FLOWER MOUND, Texas (BP) — A Texas woman has sued The Village Church for more than $1 million, alleging she was sexually assaulted at age 11 in 2012 by Matthew Tonne, whom the church employed as a minister and counselor.
Identified in the lawsuit as "Jane Doe One," the plaintiff accuses The Village Church of negligently breaching the church's duty to care for her, failing to "implement reasonable policies and procedures to detect and prevent the sexual abuse of Jane Doe One by Tonne," and failing "to adhere to the policies and procedures it had in place at the time" to prevent the alleged abuse.
The church had filed no court response to the lawsuit as of Monday (July 29), according to Dallas County court records. The church did not respond to Baptist Press' request for comment by publication deadline Monday (July 29), but said in January that the church fired Tonne in June of 2018 for a matter unrelated to the case.
Tonne was charged in January with indecent contact with a child, was released on $25,000 bond and is awaiting trial in August, according to Dallas County District Court public documents.
In the lawsuit filed July 26 in Dallas County, Texas, the plaintiff alleges Tonne sexually assaulted her at the Mt. Lebanon Retreat and Conference Center, a Baptist ministry in Cedar Hill, Texas.
While the lawsuit does not identify the plaintiff, the New York Times in June and July identified the plaintiff's mother as Christi Bragg.
BP contacted Matt Chandler, senior pastor of The Village Church, and Kent Rabalais, church executive director, for comment Monday.
The Southern Baptist Convention addressed the issue of sexual abuse extensively at its 2019 annual meeting June 11-12, passing constitutional and bylaw amendments, conducting panel discussions and releasing new resources to equip churches to combat abuse, submit perpetrators to criminal justice and minister to victims.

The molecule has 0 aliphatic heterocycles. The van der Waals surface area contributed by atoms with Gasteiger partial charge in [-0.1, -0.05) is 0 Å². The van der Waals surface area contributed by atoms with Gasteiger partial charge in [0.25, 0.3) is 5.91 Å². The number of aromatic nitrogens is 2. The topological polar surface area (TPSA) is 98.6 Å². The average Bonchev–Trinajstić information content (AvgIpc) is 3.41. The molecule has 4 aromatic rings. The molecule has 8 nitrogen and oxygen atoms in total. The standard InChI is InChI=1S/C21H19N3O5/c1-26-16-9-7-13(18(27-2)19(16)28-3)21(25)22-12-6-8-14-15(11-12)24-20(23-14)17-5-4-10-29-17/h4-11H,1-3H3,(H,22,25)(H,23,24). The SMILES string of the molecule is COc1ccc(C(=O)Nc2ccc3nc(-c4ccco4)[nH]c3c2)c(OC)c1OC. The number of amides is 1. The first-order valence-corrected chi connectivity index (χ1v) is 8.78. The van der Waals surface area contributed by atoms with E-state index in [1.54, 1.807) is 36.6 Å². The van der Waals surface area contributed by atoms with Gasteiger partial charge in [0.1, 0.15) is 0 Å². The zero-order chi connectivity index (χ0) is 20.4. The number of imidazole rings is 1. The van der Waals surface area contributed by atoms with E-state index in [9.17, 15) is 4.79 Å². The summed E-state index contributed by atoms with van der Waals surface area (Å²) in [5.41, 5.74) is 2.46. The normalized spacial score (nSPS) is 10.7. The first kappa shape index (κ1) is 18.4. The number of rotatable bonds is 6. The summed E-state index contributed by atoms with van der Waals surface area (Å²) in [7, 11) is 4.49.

During and following a B21 panel discussion, one of many ancillary events held at the annual meeting, Chandler discussed the church's handling of the case. The church did not handle the case perfectly but did "the best" the church "knew how," Chandler said in June.
Church leadership "double reported" the abuse, Chandler said, by helping the family report the incident to police and communicating the report to all parents whose children attended the 2012 summer camp.
Chandler said in June he was in a "period of introspection." He said of his ministry, "We are an imperfect church with imperfect people. We make mistakes; I am painfully aware of my limitations. They are numerous. But when it comes to reporting as soon as we heard, taking our cues from the detective and family, I'm not sure how we could have done it differently."
In January, the church said that there were "no persons of interest in this investigation that have access to children at The Village Church. We would not let anyone who is under investigation for a crime like this be near any of our children at TVC."
Diana Chandler is Baptist Press’ general assignment writer/editor.
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